DragonForce - “Extreme Power Metal” Album Review
The metal world has been gifted with the reappearance of legendary band DragonForce through the brand new album "Extreme Power Metal." Marketed as a very ‘80s-themed album, DragonForce combines the styles of synth and outrun with the band’s very own tried-and-true heavy metal sound. As an homage to this style of music, this comes as a surprise to many longtime DragonForce fans, but it’s quite a joy to listen to. With something as popular as synthwave making a resurgence, it's both fun and interesting to see this style reimagined and reinvented for a brand new audience. Metalheads and synthwave listeners can come together in the wake of this new hybrid of music.
The opening track, "Highway to Oblivion," immediately opens with a synthesizer evocative of a different time: one that reeks of lasers and neon. After a few moments, it breaks out into the traditional guitars and epic vocals that we’ve come to know from DragonForce. It's a very strange and jarring sound, yet it smooths itself together very nicely for a cool, bombastic track that lives up to the album's namesake of "Extreme Power Metal." The following tracks, "Cosmic Power of the Infinite Shred Machine," "The Last Dragonborn" and "Heart Demolition" all follow the same pattern, though it surprisingly does not feel stale. Every track feels like its mission is to successfully blend both genres, and they all do so in a way that fulfills that purpose. The tracks are fun, loud, and have a certain feel to them that radiates the idea of "extreme" in the best way possible.
While this album is a very fun one in terms of its style, the magic falls a bit short around the halfway point. "Strangers" and "In a Skyforged Dream" abandon the priority of the outrun influences and instead return to a more traditional metal style. The synthesizers are present, but they take a backseat to the elements that DragonForce is known for. This is a bit of a disappointment, as the combination of both styles worked very well on previous tracks. The combined sound propelled this record forward, and it is a bit of a shame that DragonForce decides to fall back on what worked for them previously as the album progresses instead of maintaining the happy medium.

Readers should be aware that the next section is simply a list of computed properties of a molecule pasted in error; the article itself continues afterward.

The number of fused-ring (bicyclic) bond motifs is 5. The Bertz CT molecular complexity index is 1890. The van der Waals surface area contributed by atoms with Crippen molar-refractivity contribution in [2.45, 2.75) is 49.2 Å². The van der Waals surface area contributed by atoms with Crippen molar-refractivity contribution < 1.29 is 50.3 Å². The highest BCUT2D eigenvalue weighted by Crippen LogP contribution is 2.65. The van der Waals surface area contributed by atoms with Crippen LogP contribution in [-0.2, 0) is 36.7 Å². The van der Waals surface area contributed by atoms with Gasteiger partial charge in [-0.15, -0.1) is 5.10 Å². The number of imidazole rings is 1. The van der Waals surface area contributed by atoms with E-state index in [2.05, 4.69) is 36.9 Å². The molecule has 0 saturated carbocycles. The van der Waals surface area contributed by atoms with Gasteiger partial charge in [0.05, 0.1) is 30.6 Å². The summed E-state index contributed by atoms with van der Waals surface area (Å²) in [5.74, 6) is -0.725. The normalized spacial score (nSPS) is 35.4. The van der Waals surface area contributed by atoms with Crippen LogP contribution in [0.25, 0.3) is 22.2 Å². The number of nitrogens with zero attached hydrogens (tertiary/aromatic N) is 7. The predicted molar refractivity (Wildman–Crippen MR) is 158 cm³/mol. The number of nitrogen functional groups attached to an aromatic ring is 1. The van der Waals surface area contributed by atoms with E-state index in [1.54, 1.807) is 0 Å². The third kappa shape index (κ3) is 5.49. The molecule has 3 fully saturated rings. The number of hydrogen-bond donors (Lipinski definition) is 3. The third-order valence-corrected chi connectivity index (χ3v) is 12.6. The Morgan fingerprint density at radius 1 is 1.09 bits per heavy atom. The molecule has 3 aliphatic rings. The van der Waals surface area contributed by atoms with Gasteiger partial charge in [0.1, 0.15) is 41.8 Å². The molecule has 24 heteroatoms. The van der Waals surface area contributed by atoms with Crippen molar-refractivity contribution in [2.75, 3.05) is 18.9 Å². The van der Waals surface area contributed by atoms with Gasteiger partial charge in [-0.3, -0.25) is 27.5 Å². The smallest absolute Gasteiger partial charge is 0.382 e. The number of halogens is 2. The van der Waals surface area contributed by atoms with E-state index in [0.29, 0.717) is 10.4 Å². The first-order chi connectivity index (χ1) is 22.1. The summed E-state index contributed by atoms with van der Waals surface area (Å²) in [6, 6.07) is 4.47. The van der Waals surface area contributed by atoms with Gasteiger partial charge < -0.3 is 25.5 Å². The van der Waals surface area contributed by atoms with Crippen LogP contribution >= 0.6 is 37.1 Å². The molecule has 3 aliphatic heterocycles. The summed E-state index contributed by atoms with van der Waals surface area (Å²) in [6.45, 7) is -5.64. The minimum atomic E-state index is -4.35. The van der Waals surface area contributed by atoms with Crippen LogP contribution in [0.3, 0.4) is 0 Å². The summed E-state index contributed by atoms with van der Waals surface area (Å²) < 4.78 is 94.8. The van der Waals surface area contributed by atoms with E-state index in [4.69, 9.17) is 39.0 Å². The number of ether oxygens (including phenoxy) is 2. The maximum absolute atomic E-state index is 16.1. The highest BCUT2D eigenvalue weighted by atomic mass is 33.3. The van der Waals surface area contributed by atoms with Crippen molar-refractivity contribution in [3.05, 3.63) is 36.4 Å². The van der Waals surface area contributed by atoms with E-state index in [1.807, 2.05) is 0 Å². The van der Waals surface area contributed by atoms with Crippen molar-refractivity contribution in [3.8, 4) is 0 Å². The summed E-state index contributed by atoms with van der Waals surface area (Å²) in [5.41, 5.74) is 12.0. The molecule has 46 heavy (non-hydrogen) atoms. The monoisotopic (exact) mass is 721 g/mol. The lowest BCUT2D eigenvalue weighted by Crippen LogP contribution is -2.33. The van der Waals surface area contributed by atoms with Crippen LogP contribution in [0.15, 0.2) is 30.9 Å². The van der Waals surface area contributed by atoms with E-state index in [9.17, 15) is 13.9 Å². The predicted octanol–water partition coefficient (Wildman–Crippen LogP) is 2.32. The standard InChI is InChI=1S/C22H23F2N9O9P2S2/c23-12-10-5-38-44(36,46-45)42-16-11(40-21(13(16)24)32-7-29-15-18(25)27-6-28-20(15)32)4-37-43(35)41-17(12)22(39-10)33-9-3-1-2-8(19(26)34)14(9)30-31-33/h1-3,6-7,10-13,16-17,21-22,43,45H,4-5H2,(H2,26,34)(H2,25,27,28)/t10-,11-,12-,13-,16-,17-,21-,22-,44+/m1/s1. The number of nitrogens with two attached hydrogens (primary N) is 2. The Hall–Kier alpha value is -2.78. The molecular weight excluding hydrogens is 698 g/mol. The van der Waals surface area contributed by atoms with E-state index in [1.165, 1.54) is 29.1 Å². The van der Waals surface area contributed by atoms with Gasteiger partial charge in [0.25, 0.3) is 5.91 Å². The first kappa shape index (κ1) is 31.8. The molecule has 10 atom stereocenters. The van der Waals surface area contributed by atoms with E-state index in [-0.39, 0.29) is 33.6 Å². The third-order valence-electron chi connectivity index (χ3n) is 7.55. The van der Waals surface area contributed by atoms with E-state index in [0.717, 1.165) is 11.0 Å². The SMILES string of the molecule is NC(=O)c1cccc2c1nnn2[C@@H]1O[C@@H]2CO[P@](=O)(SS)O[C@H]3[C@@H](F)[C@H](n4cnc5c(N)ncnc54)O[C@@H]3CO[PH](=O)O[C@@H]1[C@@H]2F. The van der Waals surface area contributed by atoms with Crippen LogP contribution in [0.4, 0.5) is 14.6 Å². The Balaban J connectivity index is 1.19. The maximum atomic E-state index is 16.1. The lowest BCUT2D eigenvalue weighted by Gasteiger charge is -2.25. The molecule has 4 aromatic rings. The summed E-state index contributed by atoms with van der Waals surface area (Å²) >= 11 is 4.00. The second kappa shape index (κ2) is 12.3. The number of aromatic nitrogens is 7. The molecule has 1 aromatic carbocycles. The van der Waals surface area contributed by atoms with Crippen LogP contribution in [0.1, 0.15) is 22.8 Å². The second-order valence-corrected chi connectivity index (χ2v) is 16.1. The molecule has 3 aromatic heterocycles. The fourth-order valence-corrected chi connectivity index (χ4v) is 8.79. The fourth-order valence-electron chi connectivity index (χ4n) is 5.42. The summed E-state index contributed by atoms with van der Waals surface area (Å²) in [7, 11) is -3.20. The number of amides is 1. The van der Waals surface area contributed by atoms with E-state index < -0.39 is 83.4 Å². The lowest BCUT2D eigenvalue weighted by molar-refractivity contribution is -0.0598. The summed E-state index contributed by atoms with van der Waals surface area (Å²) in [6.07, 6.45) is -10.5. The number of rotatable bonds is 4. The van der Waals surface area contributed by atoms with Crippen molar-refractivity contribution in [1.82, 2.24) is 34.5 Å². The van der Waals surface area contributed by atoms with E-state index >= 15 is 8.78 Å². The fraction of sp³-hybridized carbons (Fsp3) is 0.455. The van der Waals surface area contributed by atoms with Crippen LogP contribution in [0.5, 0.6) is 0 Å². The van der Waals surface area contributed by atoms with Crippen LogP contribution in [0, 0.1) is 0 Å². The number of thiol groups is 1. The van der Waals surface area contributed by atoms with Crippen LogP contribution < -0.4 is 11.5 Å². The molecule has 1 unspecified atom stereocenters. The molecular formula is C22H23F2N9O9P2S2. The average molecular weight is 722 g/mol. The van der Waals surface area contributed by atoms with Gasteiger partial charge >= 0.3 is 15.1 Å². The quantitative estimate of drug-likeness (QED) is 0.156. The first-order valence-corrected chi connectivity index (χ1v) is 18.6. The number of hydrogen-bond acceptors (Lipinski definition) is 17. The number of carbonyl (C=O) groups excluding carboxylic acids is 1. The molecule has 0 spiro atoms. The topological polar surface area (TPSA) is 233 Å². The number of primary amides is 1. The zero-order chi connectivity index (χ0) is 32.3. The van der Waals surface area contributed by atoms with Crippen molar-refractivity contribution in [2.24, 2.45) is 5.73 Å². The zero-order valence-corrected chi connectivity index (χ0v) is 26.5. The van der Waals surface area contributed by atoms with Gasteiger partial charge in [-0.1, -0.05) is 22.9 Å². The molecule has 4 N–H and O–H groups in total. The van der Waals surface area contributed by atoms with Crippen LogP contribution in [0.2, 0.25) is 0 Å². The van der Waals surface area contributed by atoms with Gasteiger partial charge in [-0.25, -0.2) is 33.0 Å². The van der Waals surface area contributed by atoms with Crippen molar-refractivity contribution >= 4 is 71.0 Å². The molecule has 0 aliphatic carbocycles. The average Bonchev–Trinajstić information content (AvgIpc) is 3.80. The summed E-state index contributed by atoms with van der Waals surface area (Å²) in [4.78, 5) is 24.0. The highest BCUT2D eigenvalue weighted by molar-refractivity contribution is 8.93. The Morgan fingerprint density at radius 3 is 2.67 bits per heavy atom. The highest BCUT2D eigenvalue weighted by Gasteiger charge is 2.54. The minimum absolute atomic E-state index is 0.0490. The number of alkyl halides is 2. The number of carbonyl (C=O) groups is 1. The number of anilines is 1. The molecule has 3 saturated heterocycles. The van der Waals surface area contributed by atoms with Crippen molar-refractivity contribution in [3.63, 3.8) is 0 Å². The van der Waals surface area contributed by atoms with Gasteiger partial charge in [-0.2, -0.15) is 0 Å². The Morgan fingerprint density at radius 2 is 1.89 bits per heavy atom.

However, that should not deter any listeners from checking out “Extreme Power Metal.” It has the fun, fast-paced action of a traditional DragonForce record, combined with elements of synthwave, which completely reimagines the band’s musical direction. As mentioned before, it is unfortunate that the album eventually relies on previous crutches instead of going headlong into a risky, new style in a full-fledged manner. While disappointing in that aspect, “Extreme Power Metal” is still a very enjoyable listen.
Reviewer’s Favorite Song: “Highway to Oblivion,” “Cosmic Power of the Infinite Shred Machine,” “Heart Demolition”
Reviewer’s Least Favorite Song: “Razorblade Meltdown”
Jack Grossman is a senior majoring in telecommunications. To contact him, email firstname.lastname@example.org.